BOE likely to rescind ‘Billy Graham Day’
The creation just last month of ‘Billy Graham Day’ will likely become null and void during the next Claiborne School Board meeting. County attorney James Estep III recommended during the board committee meeting recently that the Board of Education rescind the proclamation.
“We are operating under a federal court order from about 1988, prohibiting proselytizing religion. The action that was taken (the adoption of Billy Graham Day), in my opinion, violates that order.
“I’m a Baptist. I’m a deacon. I have to separate church from state in this situation. We’re subject to litigation, damages if we allow that to occur,” said Estep, referring to the court case brought against the county for allowing the ‘Bible lady’ to visit the various schools.
The 1988 court order, he said, cost the county about $30,000, minus any attorney’s fees. In today’s money, the payout would equal about $200,000, he added.
During the 1990s, the Supreme Court handed down a ruling effectively allowing school districts to create ‘release time’ for students who wanted to participate in religious type activities on school grounds.
By agreement with the ACLU (American Civil Liberties Union), Estep said the county entered an order around the year 2000 stating that the system could “do anything legally and lawfully, allowed by federal or state statutes, subject to constitutional review, specific to release time.”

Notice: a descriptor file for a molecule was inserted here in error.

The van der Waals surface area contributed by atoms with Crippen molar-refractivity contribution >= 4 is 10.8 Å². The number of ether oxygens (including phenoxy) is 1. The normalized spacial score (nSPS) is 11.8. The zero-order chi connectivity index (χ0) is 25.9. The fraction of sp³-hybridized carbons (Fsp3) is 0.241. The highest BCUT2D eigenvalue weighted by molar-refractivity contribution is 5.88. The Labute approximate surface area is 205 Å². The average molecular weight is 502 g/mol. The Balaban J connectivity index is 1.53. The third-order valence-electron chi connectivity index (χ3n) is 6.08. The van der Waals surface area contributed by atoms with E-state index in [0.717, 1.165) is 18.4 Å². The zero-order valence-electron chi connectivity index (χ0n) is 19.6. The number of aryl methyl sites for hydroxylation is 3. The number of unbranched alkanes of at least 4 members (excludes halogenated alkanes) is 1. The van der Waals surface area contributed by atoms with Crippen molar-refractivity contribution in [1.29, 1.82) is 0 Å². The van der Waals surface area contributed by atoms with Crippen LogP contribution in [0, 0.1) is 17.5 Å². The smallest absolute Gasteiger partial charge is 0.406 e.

“We’re at the point where it’s eroding some on the limitations of what you can do as far as schools and religion. It’s still not at the point that we can have a specific holiday event in school, where there are students and teachers organized in allowing this activity to occur,” said Estep.
One of the board members questioned the legalities of celebrating Martin Luther King Day, since it carries connotations of religion.
Estep said that Day is a nationally-recognized, federally-enacted holiday.
“Billy Graham Day is not,” said Estep.
He agreed to explain the legalities to the public, during the April school board meeting.
In other action, it appears that ‘drug dogs’ will be invited to the various school campuses to sniff out illegal substances. Board member Shane Bunch broached the subject, during the committee meeting.
“I talked to a THP (Tennessee Highway Patrol) officer who’s over some of the drug dogs in Nashville. He said ‘all you have to do is get in touch with us. We’ll get you right in.’ He said ‘we’re sitting here, wanting to go to your schools, if you’ll let us know,’” said Bunch.
The ‘unannounced’ visits will need to be set up, by appointment with the THP, he said.
Safety director Bob Oakes said the Claiborne Sheriff’s Office and the police departments are willing to do unannounced drug dog visits, as well.
“I requested that it be done as soon as possible, but they’re not going to give me a time or date of when they’re going to do it,” said Oakes.
Bunch explained why the issue is of such a concern to him.
“I talked to several students and asked them, ‘What do you think? What’s it like? Is there a drug problem in our high schools?’
“They said ‘you can get drugs every day in our schools.’ Now, I don’t know what kind of drugs we’re talking about. Now, if there’s not a drug problem, let’s go through there and come out and say ‘there’s no drug problem.’ If there is, let’s try to nip this in the bud. Let’s try to make them at least a little wary about bringing it in here in backpacks and carrying them from classroom to classroom,” said Bunch.
The unannounced visits could occur before the end of the school year.